by Steve Tally
Purdue-developed imaging drug allowed surgeons to find additional cancer lesions
Left image: A drug used for fluorescent imaging during ovarian cancer surgeries, which was just approved by the FDA, lights up cancer cells “like stars against a night sky,” says Philip Low, Purdue University’s Presidential Scholar for Drug Discovery and Ralph C. Corley Distinguished Professor of Chemistry. (Purdue University photo/courtesy On Target Laboratories)
WEST LAFAYETTE, Ind. — Ovarian cancer patient Carol Giandonato admits to being apprehensive when her oncologist told her he wanted to make her cancer cells turn fluorescent green.
“Am I going to glow in the dark? Will I be green?” she asked him.
Her surgeon explained that when viewing the cancer site, the cancerous lesions would be illuminated with near-infrared light during surgery.
Using this approach, her surgeon was able to find a hidden tumor that would have otherwise gone undetected. Giandonato was one of the first patients for a new drug designed to help surgeons find ovarian cancer tumors and cells — that imaging agent was just approved Monday (November 29) by the U.S. Food and Drug Administration.
The drug will be released with the brand name Cytalux. It was invented at Purdue University and will be released by On Target Laboratories.
The imaging agent is delivered via an IV injection between one and nine hours before the surgery for ovarian cancer. The fluorescent imaging agent binds to the cancer cells, allowing surgeons to find additional tumors in 27% of the patients, which would have otherwise been left behind, according to results of the Phase 3 clinical trial.
The drug is the first tumor-targeted fluorescent agent for ovarian cancer to be approved by the FDA.
Philip Low (rhymes with “now”), Purdue University’s Presidential Scholar for Drug Discovery and the Ralph C. Corley Distinguished Professor of Chemistry, is an inventor of the drug. He said that when a surgeon turns on the near-infrared light used in surgery, “Those lesions light up like stars against a night sky.”
“In the pivotal ovarian cancer trials, surgeons were able to find additional malignant tissue or improve the practice of surgery in 27% of all the patients,” he said. “It seems to me that future surgeries are going to very heavily rely on this technology.”
Giandonato, who lives in Runnemede, New Jersey, said that when she was diagnosed in 2012, her primary care physician told her, “‘Carol, it’s really serious. You’re filled with tumors. And it’s cancer.’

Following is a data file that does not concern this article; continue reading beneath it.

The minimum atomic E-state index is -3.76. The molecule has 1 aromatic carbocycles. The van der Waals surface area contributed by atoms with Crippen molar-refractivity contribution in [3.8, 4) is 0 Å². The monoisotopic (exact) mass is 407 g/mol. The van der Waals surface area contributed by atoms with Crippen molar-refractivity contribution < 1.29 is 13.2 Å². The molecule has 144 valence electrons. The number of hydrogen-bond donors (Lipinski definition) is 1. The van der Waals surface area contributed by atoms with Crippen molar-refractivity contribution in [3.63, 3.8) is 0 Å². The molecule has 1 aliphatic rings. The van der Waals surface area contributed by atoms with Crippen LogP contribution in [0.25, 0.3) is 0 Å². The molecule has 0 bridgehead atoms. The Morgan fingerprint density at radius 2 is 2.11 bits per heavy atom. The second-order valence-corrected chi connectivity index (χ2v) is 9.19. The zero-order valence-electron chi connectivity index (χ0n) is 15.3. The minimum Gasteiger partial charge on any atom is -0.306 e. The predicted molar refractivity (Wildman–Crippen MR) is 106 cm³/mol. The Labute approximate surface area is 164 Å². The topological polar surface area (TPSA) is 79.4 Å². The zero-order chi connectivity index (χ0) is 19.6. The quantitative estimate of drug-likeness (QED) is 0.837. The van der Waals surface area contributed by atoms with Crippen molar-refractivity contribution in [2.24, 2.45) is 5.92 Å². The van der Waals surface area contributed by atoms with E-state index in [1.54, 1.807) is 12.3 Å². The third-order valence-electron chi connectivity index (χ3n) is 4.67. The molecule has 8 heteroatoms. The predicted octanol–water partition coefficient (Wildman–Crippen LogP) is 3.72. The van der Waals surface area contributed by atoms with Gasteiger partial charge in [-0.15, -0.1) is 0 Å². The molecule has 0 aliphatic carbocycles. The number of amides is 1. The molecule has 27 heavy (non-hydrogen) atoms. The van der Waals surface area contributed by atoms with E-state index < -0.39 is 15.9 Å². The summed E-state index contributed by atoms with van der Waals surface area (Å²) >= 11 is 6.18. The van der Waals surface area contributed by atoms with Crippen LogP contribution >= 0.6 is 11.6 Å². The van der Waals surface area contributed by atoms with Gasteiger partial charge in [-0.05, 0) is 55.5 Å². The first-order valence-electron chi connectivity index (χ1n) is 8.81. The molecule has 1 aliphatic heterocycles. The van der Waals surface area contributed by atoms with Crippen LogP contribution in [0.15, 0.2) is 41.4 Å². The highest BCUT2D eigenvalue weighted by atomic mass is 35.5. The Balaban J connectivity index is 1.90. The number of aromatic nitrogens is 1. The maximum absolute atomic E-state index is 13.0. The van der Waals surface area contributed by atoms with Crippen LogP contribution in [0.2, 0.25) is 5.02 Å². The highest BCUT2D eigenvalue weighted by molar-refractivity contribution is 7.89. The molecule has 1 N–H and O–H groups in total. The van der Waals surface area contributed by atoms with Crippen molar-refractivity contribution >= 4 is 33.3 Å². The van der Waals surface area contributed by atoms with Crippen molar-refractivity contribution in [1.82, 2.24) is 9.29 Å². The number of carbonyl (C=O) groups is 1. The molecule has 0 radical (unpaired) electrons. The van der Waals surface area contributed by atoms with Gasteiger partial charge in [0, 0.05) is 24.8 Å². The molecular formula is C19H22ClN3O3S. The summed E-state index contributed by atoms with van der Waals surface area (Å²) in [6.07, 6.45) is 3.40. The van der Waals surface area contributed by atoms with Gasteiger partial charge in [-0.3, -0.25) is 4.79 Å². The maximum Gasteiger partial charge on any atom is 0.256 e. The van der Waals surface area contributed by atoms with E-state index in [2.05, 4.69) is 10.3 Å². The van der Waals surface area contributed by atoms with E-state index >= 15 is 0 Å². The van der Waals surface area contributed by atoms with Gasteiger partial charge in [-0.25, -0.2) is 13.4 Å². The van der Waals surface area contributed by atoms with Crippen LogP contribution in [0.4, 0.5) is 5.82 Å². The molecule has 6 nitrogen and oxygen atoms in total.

“My doctor explained to me that he would inject a fluorescent dye and would use a special light to look for other nodules that were not present on the CT scan,” she said. “And lo and behold, he found a hidden nodule and was delighted.”
The drug works by molecular jujitsu. Cancer cells divide rapidly, much faster than normal tissue. To do this, they need folate, a type of B vitamin — and the cancer cells are ravenous for it. Low’s innovation was to tag a folate compound with a fluorescent dye and administer it intravenously to a patient before the surgery.
“Cancer cells have an enormous appetite for this vitamin,” Low said, “and we exploited their greed for folic acid by attaching a fluorescent dye to it.”
Low says the fluorescent imaging agent can allow surgeons to be more precise.
“Cancer lesions are often removed very crudely by cutting large margins around that cancer tissue and resecting a lot of healthy tissue,” he said. “That can often be damaging to the patient, especially when the healthy tissue is very valuable — and in most cases it is.”
Dr. Leslie Randall, professor of gynecologic oncology at the Virginia Commonwealth University School of Medicine, was among those who tested the drug during the clinical trials.
“In the 21st century, there ought to be better ways to image tumors, to see a tumor,” she said. “I think any patient who’s facing a surgery would want their surgeon to have a way to see their tumor better and to be able to better know with certainty that the tumor is out.”